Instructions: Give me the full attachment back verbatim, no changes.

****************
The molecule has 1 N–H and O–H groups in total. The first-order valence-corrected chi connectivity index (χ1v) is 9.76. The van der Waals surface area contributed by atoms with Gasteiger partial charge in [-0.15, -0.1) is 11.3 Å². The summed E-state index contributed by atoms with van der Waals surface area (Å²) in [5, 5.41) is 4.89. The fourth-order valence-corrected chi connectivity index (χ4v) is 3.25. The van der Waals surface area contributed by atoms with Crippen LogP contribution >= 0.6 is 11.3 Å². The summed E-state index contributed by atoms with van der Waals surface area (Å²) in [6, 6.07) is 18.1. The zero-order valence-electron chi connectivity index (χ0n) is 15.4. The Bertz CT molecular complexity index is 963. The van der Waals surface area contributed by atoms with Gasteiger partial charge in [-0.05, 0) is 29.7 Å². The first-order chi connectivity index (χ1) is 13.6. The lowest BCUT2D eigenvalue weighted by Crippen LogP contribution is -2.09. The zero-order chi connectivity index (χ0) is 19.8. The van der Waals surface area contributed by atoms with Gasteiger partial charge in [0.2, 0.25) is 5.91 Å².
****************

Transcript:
The molecule has 1 N–H and O–H groups in total. The first-order valence-corrected chi connectivity index (χ1v) is 9.76. The van der Waals surface area contributed by atoms with Gasteiger partial charge in [-0.15, -0.1) is 11.3 Å². The summed E-state index contributed by atoms with van der Waals surface area (Å²) in [5, 5.41) is 4.89. The fourth-order valence-corrected chi connectivity index (χ4v) is 3.25. The van der Waals surface area contributed by atoms with Crippen LogP contribution >= 0.6 is 11.3 Å². The summed E-state index contributed by atoms with van der Waals surface area (Å²) in [6, 6.07) is 18.1. The zero-order valence-electron chi connectivity index (χ0n) is 15.4. The Bertz CT molecular complexity index is 963. The van der Waals surface area contributed by atoms with Gasteiger partial charge in [-0.05, 0) is 29.7 Å². The first-order chi connectivity index (χ1) is 13.6. The lowest BCUT2D eigenvalue weighted by Crippen LogP contribution is -2.09. The zero-order chi connectivity index (χ0) is 19.8. The van der Waals surface area contributed by atoms with Gasteiger partial charge in [0.2, 0.25) is 5.91 Å².